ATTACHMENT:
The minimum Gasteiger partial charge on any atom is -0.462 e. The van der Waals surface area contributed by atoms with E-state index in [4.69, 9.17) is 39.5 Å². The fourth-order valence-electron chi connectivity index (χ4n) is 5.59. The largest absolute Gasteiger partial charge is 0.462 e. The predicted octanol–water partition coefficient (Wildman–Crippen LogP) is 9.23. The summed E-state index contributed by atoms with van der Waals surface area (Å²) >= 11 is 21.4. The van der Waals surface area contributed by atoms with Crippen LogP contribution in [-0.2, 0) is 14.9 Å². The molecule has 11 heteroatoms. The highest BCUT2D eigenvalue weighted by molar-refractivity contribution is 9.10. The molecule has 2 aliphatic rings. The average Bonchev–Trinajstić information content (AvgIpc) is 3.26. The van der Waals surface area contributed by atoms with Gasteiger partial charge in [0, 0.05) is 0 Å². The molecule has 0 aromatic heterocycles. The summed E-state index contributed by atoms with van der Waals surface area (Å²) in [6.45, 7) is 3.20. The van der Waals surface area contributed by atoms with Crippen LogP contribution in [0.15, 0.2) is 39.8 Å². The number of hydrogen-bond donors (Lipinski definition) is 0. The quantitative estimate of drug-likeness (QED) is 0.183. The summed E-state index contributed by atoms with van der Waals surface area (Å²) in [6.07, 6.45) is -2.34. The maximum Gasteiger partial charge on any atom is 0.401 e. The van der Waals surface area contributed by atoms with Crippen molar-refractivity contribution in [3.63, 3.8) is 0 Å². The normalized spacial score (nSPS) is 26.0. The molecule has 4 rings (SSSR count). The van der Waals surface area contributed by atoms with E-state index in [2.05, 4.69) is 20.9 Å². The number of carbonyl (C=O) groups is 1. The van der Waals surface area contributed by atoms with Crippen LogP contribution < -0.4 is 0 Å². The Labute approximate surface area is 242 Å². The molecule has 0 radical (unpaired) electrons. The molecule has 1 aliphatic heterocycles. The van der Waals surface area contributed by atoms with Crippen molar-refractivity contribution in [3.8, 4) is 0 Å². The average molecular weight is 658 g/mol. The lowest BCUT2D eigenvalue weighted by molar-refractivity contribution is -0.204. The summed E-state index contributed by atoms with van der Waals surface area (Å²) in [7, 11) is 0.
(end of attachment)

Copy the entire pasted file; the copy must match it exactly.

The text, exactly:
The minimum Gasteiger partial charge on any atom is -0.462 e. The van der Waals surface area contributed by atoms with E-state index in [4.69, 9.17) is 39.5 Å². The fourth-order valence-electron chi connectivity index (χ4n) is 5.59. The largest absolute Gasteiger partial charge is 0.462 e. The predicted octanol–water partition coefficient (Wildman–Crippen LogP) is 9.23. The summed E-state index contributed by atoms with van der Waals surface area (Å²) >= 11 is 21.4. The van der Waals surface area contributed by atoms with Crippen LogP contribution in [-0.2, 0) is 14.9 Å². The molecule has 11 heteroatoms. The highest BCUT2D eigenvalue weighted by molar-refractivity contribution is 9.10. The molecule has 2 aliphatic rings. The average Bonchev–Trinajstić information content (AvgIpc) is 3.26. The van der Waals surface area contributed by atoms with Gasteiger partial charge in [0, 0.05) is 0 Å². The molecule has 0 aromatic heterocycles. The summed E-state index contributed by atoms with van der Waals surface area (Å²) in [6.45, 7) is 3.20. The van der Waals surface area contributed by atoms with Crippen LogP contribution in [0.15, 0.2) is 39.8 Å². The number of hydrogen-bond donors (Lipinski definition) is 0. The quantitative estimate of drug-likeness (QED) is 0.183. The summed E-state index contributed by atoms with van der Waals surface area (Å²) in [6.07, 6.45) is -2.34. The maximum Gasteiger partial charge on any atom is 0.401 e. The van der Waals surface area contributed by atoms with Crippen molar-refractivity contribution in [3.63, 3.8) is 0 Å². The normalized spacial score (nSPS) is 26.0. The molecule has 4 rings (SSSR count). The van der Waals surface area contributed by atoms with E-state index in [2.05, 4.69) is 20.9 Å². The number of carbonyl (C=O) groups is 1. The van der Waals surface area contributed by atoms with Crippen LogP contribution < -0.4 is 0 Å². The Labute approximate surface area is 242 Å². The molecule has 0 radical (unpaired) electrons. The molecule has 1 aliphatic heterocycles. The van der Waals surface area contributed by atoms with Crippen molar-refractivity contribution in [3.8, 4) is 0 Å². The average molecular weight is 658 g/mol. The lowest BCUT2D eigenvalue weighted by molar-refractivity contribution is -0.204. The summed E-state index contributed by atoms with van der Waals surface area (Å²) in [7, 11) is 0.